The hair, the singers

Eric Whitacre and his handpicked choir debut Wednesday at Verizon Hall.

Posted: March 21, 2013

When composer Eric Whitacre launched his East Coast tour Monday, he received such a rock-star greeting that he wondered whether he should have a stack of amplifiers and a mean-sounding Stratocaster. "I felt a little guilty," he says. "I wanted to have something to meet that young energy."

Instead, he conducted 30-plus singers in Monteverdi and his own trademark ethereal tones, which many listeners drove considerable distances to hear at the Strathmore concert hall near Baltimore.

The tour alights on Verizon Hall at 8 p.m. Wednesday, publicized mostly through Whitacre's vast social-media network.

The Nevada-born composer, 43, operates independently: Though he records exclusively for Decca and won a 2012 Grammy, he declines the usual publishing arrangements, conducts "virtual concerts" with singers following his lead over the Internet, and tours with his handpicked choir, renting halls rather than being presented by them.

The tour marks the U.S. debut of his Eric Whitacre Singers, formed in England (now his home base) out of his love for the British choral tradition. "There's this incredible clarity of tone, especially in women's voices . . . which in my close harmonies has laserlike effect that makes the chords shimmer," he said by phone from his tour bus on the New Jersey Turnpike, heading for Boston.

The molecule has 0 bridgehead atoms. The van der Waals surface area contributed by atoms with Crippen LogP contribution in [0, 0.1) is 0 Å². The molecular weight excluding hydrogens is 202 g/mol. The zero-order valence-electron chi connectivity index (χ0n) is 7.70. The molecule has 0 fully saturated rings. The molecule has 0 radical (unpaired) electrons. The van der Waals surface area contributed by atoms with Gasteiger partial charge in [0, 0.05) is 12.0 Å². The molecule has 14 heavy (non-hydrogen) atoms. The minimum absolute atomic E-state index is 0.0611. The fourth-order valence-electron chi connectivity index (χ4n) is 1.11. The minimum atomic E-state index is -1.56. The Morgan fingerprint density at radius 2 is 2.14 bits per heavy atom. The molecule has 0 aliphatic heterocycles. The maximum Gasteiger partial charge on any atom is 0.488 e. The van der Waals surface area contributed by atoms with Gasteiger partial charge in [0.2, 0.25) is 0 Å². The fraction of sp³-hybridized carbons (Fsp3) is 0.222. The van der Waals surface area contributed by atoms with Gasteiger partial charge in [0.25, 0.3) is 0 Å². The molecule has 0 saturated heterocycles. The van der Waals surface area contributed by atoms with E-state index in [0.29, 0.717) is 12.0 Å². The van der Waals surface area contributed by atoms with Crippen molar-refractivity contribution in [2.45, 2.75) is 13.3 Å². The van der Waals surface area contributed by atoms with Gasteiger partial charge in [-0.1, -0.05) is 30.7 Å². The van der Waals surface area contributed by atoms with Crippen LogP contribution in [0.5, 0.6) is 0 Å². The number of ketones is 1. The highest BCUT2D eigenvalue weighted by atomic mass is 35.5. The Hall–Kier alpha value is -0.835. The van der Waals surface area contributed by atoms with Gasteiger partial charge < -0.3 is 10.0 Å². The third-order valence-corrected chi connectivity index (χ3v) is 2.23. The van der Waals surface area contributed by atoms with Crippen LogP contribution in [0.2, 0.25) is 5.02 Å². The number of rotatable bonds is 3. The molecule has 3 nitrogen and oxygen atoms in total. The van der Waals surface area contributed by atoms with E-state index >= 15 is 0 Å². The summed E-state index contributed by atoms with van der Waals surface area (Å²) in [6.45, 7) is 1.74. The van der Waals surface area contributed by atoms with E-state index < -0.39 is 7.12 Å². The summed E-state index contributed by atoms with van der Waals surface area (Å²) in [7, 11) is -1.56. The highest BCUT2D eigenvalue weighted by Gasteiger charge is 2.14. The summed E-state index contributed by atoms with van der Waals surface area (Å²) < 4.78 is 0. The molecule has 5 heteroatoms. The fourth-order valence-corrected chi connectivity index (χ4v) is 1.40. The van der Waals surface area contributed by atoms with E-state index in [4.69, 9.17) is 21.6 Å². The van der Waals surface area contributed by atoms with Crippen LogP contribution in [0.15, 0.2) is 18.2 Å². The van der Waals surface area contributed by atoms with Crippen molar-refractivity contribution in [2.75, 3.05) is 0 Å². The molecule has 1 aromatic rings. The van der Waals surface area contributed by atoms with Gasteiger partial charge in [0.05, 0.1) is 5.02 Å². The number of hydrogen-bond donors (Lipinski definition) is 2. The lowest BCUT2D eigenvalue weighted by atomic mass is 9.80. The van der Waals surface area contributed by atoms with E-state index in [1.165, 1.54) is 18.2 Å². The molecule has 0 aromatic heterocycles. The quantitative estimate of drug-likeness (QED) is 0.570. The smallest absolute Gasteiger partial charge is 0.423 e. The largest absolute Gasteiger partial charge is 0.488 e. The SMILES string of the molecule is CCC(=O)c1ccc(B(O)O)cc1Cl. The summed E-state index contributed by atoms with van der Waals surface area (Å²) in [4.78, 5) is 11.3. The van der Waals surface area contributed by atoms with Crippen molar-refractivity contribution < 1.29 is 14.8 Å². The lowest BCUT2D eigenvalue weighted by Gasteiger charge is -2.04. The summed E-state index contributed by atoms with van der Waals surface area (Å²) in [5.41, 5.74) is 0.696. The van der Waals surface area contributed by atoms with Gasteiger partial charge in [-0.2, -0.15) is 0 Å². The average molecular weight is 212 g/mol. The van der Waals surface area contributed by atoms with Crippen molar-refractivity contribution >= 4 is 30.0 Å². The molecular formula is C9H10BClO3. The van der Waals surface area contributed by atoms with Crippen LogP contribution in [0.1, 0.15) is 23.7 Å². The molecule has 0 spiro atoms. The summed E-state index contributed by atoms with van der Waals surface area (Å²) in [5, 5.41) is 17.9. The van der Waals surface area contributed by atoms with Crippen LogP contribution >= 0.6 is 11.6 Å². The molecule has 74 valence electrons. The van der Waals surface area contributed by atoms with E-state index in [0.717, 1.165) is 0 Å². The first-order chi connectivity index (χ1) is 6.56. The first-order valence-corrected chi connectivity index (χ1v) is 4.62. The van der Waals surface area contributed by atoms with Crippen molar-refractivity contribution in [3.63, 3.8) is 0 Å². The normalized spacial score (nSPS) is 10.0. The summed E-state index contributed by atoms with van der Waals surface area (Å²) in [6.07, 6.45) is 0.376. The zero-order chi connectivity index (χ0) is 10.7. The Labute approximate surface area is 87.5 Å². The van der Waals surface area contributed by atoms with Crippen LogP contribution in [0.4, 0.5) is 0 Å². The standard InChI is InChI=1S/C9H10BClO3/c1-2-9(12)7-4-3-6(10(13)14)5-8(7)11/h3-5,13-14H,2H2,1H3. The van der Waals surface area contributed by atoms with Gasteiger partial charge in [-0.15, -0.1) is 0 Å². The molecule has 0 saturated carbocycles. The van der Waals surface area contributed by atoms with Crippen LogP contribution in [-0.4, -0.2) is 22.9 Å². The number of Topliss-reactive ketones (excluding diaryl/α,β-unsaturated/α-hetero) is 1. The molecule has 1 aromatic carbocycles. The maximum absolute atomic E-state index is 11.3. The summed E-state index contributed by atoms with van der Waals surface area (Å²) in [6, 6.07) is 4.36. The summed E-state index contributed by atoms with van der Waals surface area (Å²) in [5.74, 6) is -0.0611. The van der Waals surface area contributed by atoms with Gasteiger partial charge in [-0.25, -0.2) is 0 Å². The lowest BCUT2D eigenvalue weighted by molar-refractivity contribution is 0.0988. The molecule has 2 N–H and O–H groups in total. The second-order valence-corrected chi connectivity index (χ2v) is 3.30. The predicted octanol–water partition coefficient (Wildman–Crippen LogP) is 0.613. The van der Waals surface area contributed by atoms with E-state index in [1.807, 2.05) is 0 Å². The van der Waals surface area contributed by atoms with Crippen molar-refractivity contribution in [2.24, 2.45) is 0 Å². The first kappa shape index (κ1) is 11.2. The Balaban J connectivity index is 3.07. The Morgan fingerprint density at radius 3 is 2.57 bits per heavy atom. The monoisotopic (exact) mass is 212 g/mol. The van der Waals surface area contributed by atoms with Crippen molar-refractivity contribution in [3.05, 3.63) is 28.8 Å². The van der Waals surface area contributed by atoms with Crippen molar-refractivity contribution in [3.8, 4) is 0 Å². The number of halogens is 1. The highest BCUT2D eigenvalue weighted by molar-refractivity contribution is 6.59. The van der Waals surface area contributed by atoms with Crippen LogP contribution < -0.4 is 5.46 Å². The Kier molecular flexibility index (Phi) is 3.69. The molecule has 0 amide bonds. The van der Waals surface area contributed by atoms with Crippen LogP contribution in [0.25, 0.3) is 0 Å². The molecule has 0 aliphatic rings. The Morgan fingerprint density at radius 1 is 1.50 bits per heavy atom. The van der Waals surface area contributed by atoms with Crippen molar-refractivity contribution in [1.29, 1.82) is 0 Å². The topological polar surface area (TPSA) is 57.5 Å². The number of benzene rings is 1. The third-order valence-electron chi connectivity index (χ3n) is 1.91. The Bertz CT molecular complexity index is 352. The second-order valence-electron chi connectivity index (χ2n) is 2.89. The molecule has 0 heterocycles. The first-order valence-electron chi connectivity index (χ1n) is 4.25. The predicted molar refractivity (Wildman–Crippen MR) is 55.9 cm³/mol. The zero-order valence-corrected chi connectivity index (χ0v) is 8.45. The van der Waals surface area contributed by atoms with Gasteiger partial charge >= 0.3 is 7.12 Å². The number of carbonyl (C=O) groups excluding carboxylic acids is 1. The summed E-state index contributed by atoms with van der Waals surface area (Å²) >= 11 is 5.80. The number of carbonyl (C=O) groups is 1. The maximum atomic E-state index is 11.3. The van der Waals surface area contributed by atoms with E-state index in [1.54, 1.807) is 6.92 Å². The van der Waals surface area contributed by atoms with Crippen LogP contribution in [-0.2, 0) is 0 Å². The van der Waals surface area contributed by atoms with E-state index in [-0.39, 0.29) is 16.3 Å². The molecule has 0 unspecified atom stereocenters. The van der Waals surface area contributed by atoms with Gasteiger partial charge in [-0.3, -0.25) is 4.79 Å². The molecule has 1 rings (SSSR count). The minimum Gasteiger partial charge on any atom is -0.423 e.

Though he writes instrumental works and is developing a pop opera titled Paradise Lost, choral music is his niche. It's wildly popular with high school and university choral organizations, which is one explanation for his young, Glee-like fan base.

"Or maybe it's just the hair," Whitacre jokes, referring to the blond mop that, along with the rest of him, consolidates his glamorous image and has won him some modeling gigs.

Long before the hair achieved fame, his local presence was solidified by a 2008 all-Whitacre program by Choral Arts Philadelphia featuring all of his most magical, descriptive pieces - Leonardo Dreams of His Flying Machine, Water Night, and Cloudburst - that grew out of a neo-tonal school led by Morten Lauridsen.

Whitacre gravitated there without great encouragement. While at the Juilliard School of Music, he was told to be more serious. His response: Godzilla Eats Las Vegas, a pastiche of sci-fi film cliches.

"It's a ridiculous piece," he says. "But that's generally how I navigate . . . when I'm told to be more this or more that."

Spoken like a virtual Philadelphian? Well, he loves this town, from its sports teams to Verizon Hall, which he visited when his soprano wife Hila Plitmann sang there.

What? Whitacre was here unnoticed? He need only cut his hair to blend in. Which he did recently.

But it grew back: "Rest assured, it's long. Now it'll probably all fall out."

Tickets: $54-$114. Information: 215-893-1999 or www.

Contact David Patrick Stearns at

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